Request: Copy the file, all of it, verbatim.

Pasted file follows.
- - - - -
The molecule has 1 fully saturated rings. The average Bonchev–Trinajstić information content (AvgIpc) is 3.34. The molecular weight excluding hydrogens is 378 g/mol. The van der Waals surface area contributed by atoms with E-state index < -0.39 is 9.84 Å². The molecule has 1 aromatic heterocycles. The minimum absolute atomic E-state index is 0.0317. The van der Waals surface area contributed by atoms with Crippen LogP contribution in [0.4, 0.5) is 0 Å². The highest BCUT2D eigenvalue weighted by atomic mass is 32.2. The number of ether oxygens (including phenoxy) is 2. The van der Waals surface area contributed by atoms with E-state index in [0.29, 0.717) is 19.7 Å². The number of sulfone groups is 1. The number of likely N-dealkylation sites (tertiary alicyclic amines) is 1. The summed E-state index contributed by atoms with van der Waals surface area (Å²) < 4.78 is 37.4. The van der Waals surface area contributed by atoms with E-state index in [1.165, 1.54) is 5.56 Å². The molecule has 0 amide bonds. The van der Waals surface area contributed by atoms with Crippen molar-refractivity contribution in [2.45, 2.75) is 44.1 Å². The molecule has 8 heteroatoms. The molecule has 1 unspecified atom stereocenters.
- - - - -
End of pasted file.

The molecule has 1 fully saturated rings. The average Bonchev–Trinajstić information content (AvgIpc) is 3.34. The molecular weight excluding hydrogens is 378 g/mol. The van der Waals surface area contributed by atoms with E-state index < -0.39 is 9.84 Å². The molecule has 1 aromatic heterocycles. The minimum absolute atomic E-state index is 0.0317. The van der Waals surface area contributed by atoms with Crippen LogP contribution in [0.4, 0.5) is 0 Å². The highest BCUT2D eigenvalue weighted by atomic mass is 32.2. The number of ether oxygens (including phenoxy) is 2. The van der Waals surface area contributed by atoms with E-state index in [0.29, 0.717) is 19.7 Å². The number of sulfone groups is 1. The number of likely N-dealkylation sites (tertiary alicyclic amines) is 1. The summed E-state index contributed by atoms with van der Waals surface area (Å²) < 4.78 is 37.4. The van der Waals surface area contributed by atoms with E-state index in [1.165, 1.54) is 5.56 Å². The molecule has 0 amide bonds. The van der Waals surface area contributed by atoms with Crippen molar-refractivity contribution in [2.45, 2.75) is 44.1 Å². The molecule has 8 heteroatoms. The molecule has 1 unspecified atom stereocenters.